Scientific Tales should sit alongside Goldacre's book in every school library. I cannot recommend it enthusastically enough. If you already "get it", you will find it highly entertaining. If you are ambivalent about the claims of science vs its challengers, I would suggest, if you are genuinely open minded, that you give Cunningham a go.
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Format: Hardcover Verified Purchase
My rating notwithstanding, I really am on Cunningham's side here. I like his vigorous advocacy of the scientific method and his choice of topics, most of which, as I think he suggests, are rather more contentious than they should be. So what have I got against the book?
First, and most importantly, the fact that it's a comic. I suppose I am partly to blame for not realising this when I ordered it, though I would argue: 1) that a cursory (yes, too cursory!) glance through the summary fails to make that clear and 2) it's not a format one would naturally expect in a non-fiction work on scientific themes. Anyway that is one of two reasons for my low rating and, as other reviewers have indicated, it means that a book which could reasonably have been expected to fill a day or so can be easily consumed in 90 minutes. The other reason? Well, Cunningham has an awful habit of hammering home the details of the scientific approach and contrasting it with ignorance and prejudice so hard and repeatedly that you can emerge from your reading feeling like the victim of a brainwashing session. It's patronising and quite unnecessary and goes a long way towards spoiling what ought to have been a really useful addition to one's shelves!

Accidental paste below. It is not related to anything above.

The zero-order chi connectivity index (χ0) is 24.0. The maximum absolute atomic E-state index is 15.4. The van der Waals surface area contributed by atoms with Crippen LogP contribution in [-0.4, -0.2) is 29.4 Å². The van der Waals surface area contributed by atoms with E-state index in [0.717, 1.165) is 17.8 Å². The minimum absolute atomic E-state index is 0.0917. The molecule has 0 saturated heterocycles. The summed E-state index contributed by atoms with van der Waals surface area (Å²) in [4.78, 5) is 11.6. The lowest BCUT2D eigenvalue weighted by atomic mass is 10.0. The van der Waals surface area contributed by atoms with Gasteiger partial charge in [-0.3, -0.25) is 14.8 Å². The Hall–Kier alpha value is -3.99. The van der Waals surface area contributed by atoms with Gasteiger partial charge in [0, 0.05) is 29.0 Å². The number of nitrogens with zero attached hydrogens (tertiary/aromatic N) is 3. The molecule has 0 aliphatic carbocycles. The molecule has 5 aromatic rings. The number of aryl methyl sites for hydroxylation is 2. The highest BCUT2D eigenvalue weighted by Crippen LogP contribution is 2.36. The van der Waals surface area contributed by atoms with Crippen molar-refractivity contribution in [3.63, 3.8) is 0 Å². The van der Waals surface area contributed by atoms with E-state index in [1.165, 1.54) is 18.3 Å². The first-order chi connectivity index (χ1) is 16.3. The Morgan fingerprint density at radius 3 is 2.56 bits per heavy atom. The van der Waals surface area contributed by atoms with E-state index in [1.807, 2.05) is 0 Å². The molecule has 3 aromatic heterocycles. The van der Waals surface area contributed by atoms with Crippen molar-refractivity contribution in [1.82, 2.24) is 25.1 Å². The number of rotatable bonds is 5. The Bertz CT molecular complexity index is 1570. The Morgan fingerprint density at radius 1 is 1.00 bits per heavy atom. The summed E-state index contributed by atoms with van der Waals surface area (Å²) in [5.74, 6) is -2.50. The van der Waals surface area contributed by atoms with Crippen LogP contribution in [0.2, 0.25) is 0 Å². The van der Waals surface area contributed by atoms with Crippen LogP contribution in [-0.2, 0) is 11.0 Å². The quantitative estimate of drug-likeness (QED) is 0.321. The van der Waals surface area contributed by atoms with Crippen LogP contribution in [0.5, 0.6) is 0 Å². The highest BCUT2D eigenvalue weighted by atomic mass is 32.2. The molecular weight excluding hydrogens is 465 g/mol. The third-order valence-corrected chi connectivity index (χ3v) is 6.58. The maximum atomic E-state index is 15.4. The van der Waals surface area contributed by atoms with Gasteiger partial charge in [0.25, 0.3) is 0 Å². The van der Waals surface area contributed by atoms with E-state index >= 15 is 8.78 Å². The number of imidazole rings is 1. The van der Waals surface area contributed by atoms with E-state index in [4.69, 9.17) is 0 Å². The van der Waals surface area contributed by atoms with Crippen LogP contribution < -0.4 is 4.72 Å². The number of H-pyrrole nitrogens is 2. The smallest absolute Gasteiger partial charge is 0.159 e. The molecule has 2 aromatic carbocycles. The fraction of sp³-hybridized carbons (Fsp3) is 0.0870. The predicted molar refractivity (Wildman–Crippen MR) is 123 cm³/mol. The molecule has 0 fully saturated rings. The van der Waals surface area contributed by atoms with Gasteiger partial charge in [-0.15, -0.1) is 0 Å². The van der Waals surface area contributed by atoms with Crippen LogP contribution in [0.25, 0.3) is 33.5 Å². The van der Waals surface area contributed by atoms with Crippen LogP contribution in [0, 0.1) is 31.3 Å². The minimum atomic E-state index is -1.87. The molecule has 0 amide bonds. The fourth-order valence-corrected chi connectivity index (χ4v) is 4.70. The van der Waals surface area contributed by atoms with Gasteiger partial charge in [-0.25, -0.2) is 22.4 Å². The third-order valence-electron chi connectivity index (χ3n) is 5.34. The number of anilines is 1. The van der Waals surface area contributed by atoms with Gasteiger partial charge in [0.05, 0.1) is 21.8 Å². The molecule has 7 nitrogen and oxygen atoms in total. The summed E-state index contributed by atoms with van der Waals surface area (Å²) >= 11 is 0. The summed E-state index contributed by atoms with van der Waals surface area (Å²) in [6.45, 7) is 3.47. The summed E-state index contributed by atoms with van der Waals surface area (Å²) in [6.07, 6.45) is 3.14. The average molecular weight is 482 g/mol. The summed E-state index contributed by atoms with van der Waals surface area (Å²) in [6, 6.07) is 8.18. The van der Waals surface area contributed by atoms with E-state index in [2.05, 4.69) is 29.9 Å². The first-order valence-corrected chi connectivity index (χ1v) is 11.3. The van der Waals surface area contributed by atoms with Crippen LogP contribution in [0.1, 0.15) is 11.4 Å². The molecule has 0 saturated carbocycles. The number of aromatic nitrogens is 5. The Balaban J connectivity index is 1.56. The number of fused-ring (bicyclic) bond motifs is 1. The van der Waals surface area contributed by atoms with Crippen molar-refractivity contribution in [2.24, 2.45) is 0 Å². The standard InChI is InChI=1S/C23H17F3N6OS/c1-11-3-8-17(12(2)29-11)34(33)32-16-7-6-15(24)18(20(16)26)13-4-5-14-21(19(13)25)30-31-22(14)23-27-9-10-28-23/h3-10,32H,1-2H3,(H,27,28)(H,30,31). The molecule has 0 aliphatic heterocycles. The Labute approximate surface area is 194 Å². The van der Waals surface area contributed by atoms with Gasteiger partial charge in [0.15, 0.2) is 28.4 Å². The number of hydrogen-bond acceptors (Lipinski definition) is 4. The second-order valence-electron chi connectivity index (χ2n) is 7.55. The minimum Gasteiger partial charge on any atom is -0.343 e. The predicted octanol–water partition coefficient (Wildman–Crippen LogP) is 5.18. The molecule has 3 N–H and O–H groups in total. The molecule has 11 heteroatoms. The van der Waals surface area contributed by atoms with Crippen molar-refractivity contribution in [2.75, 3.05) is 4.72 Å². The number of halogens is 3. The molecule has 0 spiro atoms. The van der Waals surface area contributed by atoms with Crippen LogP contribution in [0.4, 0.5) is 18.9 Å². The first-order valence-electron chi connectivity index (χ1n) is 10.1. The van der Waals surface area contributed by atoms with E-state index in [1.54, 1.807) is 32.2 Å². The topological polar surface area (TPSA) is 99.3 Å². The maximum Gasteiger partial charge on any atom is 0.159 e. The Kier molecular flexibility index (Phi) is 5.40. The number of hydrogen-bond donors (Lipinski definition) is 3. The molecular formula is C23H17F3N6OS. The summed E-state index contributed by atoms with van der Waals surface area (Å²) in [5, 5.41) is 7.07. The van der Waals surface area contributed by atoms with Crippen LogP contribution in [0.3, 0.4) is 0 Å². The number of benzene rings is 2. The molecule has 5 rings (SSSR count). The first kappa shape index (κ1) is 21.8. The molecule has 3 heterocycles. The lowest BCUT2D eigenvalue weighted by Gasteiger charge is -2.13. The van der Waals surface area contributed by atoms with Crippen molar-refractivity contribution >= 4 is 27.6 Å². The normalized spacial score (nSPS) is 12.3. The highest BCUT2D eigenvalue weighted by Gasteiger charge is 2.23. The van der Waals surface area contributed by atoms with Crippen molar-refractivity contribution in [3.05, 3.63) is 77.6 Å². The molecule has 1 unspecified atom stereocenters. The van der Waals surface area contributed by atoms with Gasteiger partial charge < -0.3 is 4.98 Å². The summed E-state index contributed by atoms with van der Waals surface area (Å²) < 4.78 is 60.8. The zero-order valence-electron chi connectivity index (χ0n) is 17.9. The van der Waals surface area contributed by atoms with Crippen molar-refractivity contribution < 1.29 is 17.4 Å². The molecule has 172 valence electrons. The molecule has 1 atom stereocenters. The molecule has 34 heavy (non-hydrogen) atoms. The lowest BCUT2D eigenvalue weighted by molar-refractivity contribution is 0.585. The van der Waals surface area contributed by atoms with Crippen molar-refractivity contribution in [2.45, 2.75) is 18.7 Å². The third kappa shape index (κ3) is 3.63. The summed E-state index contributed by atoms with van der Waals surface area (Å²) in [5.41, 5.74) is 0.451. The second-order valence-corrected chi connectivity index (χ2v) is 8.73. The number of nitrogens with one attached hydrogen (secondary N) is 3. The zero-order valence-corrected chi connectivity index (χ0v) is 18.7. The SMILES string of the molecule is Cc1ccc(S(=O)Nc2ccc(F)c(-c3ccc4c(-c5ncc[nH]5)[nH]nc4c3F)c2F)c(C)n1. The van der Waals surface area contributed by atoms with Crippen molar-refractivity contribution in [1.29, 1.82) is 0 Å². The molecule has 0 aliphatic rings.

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Format: Kindle Edition Verified Purchase
Maybe only worth 3 1/2 stars.

Consider each section more an essay on topics. Covered are:

- electro therapy and how it helps patients with depression
- homeopathy and how the treatment is nothing more than a placebo effect, which is unscientific
- Wakefield and how he convinced the world falsely to not give vaccines to their children
- how chiropractic treatment is unscientific and a hoax
- crack pot theories that man didn't go to the moon
- the dangers of cracking and how these are conveniently covered up
- the evidence of climate change
- evolution and why it's true (very basic)
- science denial - why do people deny science? Media bias, political agendas and giving both side an equal say.

In truth I learnt a few things and got to revisit a few I already knew. However it really wasn't much of a comic, which is what it was supposed to be, that is unless you call the drawing of the narrator with a speech bubble a comic book figure?!

I found it rich that The author derides those working with or on behalf of pressure groups, with pre-conceived ideas, to promote set ideas. Really he is encouraging us to question right? So he's got endorsements from New Scientistic, but clearly backs an anti-religious/superstitious agenda (admirable yes). Okay, who gave him support, oh looks it's Coyne. Ain't he one of the outspoken atheists who derides religion and heavily promotes the saintly virtues of science? Yes he is, guess that explains the last chapter then. Appears our author is not immune to his own misgivings.

Whilst this book does include topics of science it really is just 200 pages of The authors own opinions and rantings.